Monday, January 12, 2015

Biker Buddy in Moleskine Exchange

Biker Buddy, by Mary Taitt
mixed media on Moleskine thin paper
Biker Buddy with the flu
mixed media on thin Moleskine paper
I started the first one in markers, but I didn't have enough colors for shading so I added oil pastels and then I added acrylics.  The second one is what I made from the bleed-through from the first.  I'm not counting it as a page, because the paper is very thin and I wanted to make the bleed-through into something.  I also thought it would be fun to make it into something somewhat different from the original.  In the first painting, I was experimenting with unusual light sources and also concerned with flat (dead) colors--and how to make them live (add light).

dead and living colors
I chose colors that I thought looked particularly "dead" on their own, olive green, Indian red, flat grey and burnt umber.  Some of the ways to add light included dry brush, adding other colors, glazing.  I am not a fan, generally speaking, in my own work, anyway, of large areas of single blank dull colors.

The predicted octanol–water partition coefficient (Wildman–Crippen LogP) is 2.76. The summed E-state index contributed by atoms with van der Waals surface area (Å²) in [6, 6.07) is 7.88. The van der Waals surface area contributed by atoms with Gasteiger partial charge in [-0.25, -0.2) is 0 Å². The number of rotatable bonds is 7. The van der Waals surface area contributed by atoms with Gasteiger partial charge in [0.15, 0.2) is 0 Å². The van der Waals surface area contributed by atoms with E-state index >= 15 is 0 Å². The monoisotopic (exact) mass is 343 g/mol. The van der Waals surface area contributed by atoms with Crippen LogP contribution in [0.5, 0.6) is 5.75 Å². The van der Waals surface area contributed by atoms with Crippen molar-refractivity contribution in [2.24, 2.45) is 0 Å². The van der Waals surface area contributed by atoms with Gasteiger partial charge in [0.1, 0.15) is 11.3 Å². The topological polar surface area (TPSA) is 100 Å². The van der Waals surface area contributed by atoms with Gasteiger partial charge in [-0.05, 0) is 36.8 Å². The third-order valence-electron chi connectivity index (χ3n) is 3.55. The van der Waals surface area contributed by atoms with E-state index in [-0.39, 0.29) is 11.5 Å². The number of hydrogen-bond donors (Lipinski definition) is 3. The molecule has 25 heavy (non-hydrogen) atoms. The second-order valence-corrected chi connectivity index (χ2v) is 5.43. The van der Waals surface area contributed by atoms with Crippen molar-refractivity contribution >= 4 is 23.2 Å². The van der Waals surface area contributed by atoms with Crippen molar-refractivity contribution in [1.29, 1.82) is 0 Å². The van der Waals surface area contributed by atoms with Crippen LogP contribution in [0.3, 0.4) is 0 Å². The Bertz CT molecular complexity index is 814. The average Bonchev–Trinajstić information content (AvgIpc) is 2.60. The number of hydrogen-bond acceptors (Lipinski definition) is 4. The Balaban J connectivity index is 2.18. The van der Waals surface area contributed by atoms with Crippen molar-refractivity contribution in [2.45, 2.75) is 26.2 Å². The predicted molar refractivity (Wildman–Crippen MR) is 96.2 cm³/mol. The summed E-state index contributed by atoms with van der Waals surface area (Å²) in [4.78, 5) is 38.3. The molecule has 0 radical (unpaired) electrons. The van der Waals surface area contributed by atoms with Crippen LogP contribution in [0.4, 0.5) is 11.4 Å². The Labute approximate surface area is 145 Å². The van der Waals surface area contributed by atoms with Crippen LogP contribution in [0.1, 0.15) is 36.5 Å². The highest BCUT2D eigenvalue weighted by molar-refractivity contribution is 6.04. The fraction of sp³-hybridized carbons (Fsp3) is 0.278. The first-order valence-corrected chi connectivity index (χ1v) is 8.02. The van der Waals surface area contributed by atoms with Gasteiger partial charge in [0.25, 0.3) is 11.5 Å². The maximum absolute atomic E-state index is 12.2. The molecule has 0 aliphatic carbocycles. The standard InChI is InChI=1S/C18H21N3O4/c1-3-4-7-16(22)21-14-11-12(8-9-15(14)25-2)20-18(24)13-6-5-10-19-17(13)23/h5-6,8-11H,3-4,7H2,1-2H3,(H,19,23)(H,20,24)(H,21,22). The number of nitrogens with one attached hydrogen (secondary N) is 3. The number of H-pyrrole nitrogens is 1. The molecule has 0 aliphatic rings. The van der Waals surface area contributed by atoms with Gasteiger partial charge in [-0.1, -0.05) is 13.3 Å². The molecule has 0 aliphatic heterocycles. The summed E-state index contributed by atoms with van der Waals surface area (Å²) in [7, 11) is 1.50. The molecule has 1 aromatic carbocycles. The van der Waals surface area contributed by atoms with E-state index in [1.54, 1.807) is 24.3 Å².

test prints
giraffes conversing
Mary Stebbins Taitt

We recently put my mother-in-law, ML (for Mary Louise), in assisted living.  She used to be a teacher.  One of the books I inherited when she left her home is called printing for fun, and I read through it and discovered from printing techniques I hadn't heard of.  One is printing with paper masters--not like mimeograph, but cutting and pasting masters with shapes and using them to print with.  I decided to try it with textured papers and did my first two test prints in Mike's book.  I then made a card and included the master, because as I discovered, paper masters do not last too long--they begin to wear out and disintegrate.  It is only for fun and very small "runs."

Pocket items: Sample card
paper master
sample prints
giraffes conversing (NOT in pocket)
I included a scan of a few of the sample prints I made and you can see the disintegration of the paper.  (although they are not in order).  It was still a fun and relatively easy project and would probably be good with kids who have a short attention span anyway.  Just cut out and glue the shapes, make a few prints and move on.


John said...

A great post Mary, I really like your energy and drive to create great unique art!

Mary Stebbins Taitt said...

Thanks, John, I was playing with some unusual lighting.